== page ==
Do PSAs Take a Bite Out of Shark Week? The Effects of Juxtaposing Environmental Messages With Violent Images of Shark Attacks

Jessica Myrick, Suzannah D. Evans

Research output: Contribution to journalArticle

16 Citations (Scopus)

Abstract

A between-subjects experiment (N = 531) studied the juxtaposition of programming from the Discovery Channel’s Shark Week with shark conservation public service announcements (PSAs). Cultivation and priming theories provided a conceptual framework for testing how shark-on-human violence paired with different types of PSAs (celebrity endorser present or not) influence audiences’ emotional reactions, threat perceptions, willingness to support conservation, and intentions to seek information. Findings reveal that shark-on-human violence and presence of a PSA influence fear reactions and perceived threat of shark attacks. Findings related to conservation support, information seeking, and the role of previous Shark Week viewing and demographics are also discussed.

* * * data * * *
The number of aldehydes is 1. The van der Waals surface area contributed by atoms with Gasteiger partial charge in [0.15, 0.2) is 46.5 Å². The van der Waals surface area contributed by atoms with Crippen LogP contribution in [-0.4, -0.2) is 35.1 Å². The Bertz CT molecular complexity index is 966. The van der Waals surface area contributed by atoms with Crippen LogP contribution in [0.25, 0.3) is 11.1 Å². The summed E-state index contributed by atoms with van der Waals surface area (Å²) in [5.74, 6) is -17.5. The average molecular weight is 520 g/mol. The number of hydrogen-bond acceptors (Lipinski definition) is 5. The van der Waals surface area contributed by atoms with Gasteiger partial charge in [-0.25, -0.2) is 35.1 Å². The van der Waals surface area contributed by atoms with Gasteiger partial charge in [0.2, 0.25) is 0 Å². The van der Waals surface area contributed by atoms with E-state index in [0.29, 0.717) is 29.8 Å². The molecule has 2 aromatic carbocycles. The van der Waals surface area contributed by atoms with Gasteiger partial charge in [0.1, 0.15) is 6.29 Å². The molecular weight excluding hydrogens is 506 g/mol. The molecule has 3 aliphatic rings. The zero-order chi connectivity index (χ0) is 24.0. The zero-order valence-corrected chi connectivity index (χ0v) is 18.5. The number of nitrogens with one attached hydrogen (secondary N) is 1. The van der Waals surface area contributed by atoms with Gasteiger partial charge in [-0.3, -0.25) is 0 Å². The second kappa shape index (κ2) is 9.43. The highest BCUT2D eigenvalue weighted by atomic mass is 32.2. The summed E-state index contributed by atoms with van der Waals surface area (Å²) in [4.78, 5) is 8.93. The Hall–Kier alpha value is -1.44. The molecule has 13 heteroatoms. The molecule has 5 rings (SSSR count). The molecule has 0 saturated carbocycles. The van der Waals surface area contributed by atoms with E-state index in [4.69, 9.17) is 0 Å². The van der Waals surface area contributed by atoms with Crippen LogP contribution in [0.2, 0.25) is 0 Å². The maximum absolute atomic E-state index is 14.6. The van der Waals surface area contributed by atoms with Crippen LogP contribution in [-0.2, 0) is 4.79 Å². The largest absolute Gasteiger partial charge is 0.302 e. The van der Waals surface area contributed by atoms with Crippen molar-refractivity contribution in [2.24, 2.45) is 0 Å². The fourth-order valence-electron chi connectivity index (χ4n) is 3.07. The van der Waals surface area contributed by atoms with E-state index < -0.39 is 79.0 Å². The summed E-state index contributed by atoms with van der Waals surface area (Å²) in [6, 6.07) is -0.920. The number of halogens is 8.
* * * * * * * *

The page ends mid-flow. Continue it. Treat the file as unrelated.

Original languageEnglish (US)
Pages (from-to)544-569
Number of pages26
JournalScience Communication
Volume36
Issue number5
DOIs
StatePublished - Jan 1 2014

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public service
conservation
threat
violence
VIP
programming
anxiety
present
experiment

All Science Journal Classification (ASJC) codes

  • Sociology and Political Science

Cite this

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Do PSAs Take a Bite Out of Shark Week? The Effects of Juxtaposing Environmental Messages With Violent Images of Shark Attacks. / Myrick, Jessica; Evans, Suzannah D.

In: Science Communication, Vol. 36, No. 5, 01.01.2014, p. 544-569.

Research output: Contribution to journalArticle

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